On the heels of a new U.S. Department of Homeland Security move this week to allow work permits for some spouses of H-1B visa holders, a prominent Seattle immigration lawyer says startups, especially, will benefit.
On Tuesday, DHS followed up on a November promise by President Barack Obama to extend employment authorization for visa holders. Starting May 26, spouses — who currently can’t seek a job with their own (H-4) visas — will be able to apply for work permits while the H-1B holders’ applications for “green cards” are being processed.
Such H-1B visas for skilled workers are frequently used by companies such as Microsoft and Amazon to hire staff from India, China and other countries. They also are controversial, having prompted criticism that U.S. high-tech workers are being displaced by imported talent.
Tahmina Watson, immigration attorney and founder of Watson Immigration Law, sees this new move as “especially beneficial” for startups, and even more so for those on a budget.
“Hiring an H-4 visa holder will eliminate the need to face the uncertainty of the H-1B lottery,” Watson says, as there are no guarantees of selection in the random process. “Secondly, by hiring an H-4 worker who will have the freedom to work anywhere, the startup employer will not have to incur high costs associated with H-1B visa — often in excess of $5000 which includes both government filing fees as well as lawyer’s fees.” Overall, “It will certainly help the tech industry that is struggling to fill positions.”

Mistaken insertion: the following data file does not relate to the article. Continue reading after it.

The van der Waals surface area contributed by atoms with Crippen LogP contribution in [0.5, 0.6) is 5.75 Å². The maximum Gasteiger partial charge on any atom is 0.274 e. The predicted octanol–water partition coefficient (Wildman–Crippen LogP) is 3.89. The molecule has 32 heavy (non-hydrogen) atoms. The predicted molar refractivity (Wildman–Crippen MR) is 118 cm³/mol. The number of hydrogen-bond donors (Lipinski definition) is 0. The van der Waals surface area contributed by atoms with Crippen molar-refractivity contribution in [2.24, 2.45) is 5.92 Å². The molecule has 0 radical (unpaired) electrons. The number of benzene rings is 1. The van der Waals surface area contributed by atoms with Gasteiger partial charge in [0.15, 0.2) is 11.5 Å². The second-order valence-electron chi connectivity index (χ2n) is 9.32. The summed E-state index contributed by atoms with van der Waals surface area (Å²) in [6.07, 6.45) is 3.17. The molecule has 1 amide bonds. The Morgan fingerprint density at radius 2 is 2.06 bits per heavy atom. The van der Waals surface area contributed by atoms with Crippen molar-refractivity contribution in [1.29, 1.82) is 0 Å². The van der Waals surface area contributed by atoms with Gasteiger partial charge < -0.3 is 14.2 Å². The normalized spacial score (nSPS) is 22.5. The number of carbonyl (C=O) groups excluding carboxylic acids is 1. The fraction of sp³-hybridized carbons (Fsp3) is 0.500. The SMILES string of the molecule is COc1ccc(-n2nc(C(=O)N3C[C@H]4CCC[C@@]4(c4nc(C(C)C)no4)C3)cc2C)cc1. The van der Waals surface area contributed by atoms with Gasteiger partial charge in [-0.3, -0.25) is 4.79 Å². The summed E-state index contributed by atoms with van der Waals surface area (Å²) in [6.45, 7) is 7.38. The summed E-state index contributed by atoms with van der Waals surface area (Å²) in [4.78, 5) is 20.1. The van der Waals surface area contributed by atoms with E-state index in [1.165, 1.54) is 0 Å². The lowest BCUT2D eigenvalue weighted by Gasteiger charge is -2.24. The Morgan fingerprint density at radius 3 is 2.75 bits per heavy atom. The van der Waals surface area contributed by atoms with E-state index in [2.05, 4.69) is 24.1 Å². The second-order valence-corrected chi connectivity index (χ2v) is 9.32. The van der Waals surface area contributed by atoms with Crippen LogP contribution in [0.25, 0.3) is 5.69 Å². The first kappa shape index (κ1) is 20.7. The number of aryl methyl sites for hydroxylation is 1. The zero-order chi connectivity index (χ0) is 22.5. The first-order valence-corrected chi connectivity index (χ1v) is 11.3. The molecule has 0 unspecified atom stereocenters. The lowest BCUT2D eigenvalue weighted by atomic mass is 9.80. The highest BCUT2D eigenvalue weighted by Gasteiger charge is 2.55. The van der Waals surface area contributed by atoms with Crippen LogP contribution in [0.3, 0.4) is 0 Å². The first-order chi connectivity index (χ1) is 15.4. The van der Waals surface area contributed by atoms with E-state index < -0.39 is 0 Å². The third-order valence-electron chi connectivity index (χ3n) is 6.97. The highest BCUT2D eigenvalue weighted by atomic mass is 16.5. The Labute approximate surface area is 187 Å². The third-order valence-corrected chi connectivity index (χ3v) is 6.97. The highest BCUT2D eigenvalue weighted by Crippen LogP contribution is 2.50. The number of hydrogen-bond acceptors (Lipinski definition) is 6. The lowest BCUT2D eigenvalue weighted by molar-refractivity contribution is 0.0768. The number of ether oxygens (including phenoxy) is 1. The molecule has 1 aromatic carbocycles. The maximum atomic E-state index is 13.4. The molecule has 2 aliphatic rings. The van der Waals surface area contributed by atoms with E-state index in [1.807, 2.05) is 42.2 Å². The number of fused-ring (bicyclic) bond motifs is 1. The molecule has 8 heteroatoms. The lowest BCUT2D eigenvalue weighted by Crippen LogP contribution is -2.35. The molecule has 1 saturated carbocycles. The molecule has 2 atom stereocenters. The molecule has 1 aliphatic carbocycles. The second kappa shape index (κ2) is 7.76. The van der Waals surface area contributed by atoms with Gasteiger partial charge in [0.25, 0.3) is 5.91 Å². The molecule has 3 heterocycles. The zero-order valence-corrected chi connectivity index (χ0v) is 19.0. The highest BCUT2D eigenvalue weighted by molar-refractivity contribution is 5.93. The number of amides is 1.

But will those spouses have the skills required? Watson thinks so, based on her experience.
“Generally a high-skilled worker will have a high-skilled spouse,” she says. “While I expect a large portion of the estimated 100,000 people that will be immediately eligible to apply for work authorization to be tech workers, I also envision other industries to benefit too, such as life sciences and education.”
It’s important to note that the new DHS authorization doesn’t apply to the spouses of all H-1B visa holders. The regulations only cover those with H-1B partners who are seeking permanent legal residency, and for whom the government has already approved an employer’s petition to start the process.
But that, alone, could be enough to prime the startup pump. And not just for spouses as startup employees.
“The provisions will potentially help create more startup founders and entrepreneurs,” Watson says, since the spouses aren’t limited to a specific employer. “As such, we will likely see many more job creators soon.”